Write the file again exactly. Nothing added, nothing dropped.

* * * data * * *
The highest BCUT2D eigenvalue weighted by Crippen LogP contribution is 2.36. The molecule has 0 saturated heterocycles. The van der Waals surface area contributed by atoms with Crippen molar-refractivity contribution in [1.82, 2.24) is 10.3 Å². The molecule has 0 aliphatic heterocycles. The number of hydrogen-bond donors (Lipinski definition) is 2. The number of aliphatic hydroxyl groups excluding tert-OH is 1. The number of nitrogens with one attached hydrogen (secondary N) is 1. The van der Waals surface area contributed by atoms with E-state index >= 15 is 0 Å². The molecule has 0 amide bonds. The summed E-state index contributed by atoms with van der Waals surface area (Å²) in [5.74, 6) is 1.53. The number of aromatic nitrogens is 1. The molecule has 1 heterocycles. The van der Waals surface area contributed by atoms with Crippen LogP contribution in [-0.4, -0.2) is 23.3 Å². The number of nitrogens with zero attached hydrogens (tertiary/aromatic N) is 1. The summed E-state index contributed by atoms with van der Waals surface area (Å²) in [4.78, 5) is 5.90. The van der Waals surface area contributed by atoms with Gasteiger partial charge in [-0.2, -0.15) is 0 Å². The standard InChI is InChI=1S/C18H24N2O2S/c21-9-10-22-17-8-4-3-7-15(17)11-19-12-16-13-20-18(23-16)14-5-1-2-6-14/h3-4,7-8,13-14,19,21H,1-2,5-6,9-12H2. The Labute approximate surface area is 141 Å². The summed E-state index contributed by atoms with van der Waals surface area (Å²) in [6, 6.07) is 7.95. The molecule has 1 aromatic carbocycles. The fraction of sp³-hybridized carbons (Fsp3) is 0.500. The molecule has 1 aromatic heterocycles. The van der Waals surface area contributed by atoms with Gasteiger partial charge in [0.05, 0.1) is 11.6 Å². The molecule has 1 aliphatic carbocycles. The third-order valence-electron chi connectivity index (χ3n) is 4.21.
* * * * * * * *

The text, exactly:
The highest BCUT2D eigenvalue weighted by Crippen LogP contribution is 2.36. The molecule has 0 saturated heterocycles. The van der Waals surface area contributed by atoms with Crippen molar-refractivity contribution in [1.82, 2.24) is 10.3 Å². The molecule has 0 aliphatic heterocycles. The number of hydrogen-bond donors (Lipinski definition) is 2. The number of aliphatic hydroxyl groups excluding tert-OH is 1. The number of nitrogens with one attached hydrogen (secondary N) is 1. The van der Waals surface area contributed by atoms with E-state index >= 15 is 0 Å². The molecule has 0 amide bonds. The summed E-state index contributed by atoms with van der Waals surface area (Å²) in [5.74, 6) is 1.53. The number of aromatic nitrogens is 1. The molecule has 1 heterocycles. The van der Waals surface area contributed by atoms with Crippen LogP contribution in [-0.4, -0.2) is 23.3 Å². The number of nitrogens with zero attached hydrogens (tertiary/aromatic N) is 1. The summed E-state index contributed by atoms with van der Waals surface area (Å²) in [4.78, 5) is 5.90. The van der Waals surface area contributed by atoms with Gasteiger partial charge in [-0.2, -0.15) is 0 Å². The standard InChI is InChI=1S/C18H24N2O2S/c21-9-10-22-17-8-4-3-7-15(17)11-19-12-16-13-20-18(23-16)14-5-1-2-6-14/h3-4,7-8,13-14,19,21H,1-2,5-6,9-12H2. The Labute approximate surface area is 141 Å². The summed E-state index contributed by atoms with van der Waals surface area (Å²) in [6, 6.07) is 7.95. The molecule has 1 aromatic carbocycles. The fraction of sp³-hybridized carbons (Fsp3) is 0.500. The molecule has 1 aromatic heterocycles. The van der Waals surface area contributed by atoms with Gasteiger partial charge in [0.05, 0.1) is 11.6 Å². The molecule has 1 aliphatic carbocycles. The third-order valence-electron chi connectivity index (χ3n) is 4.21.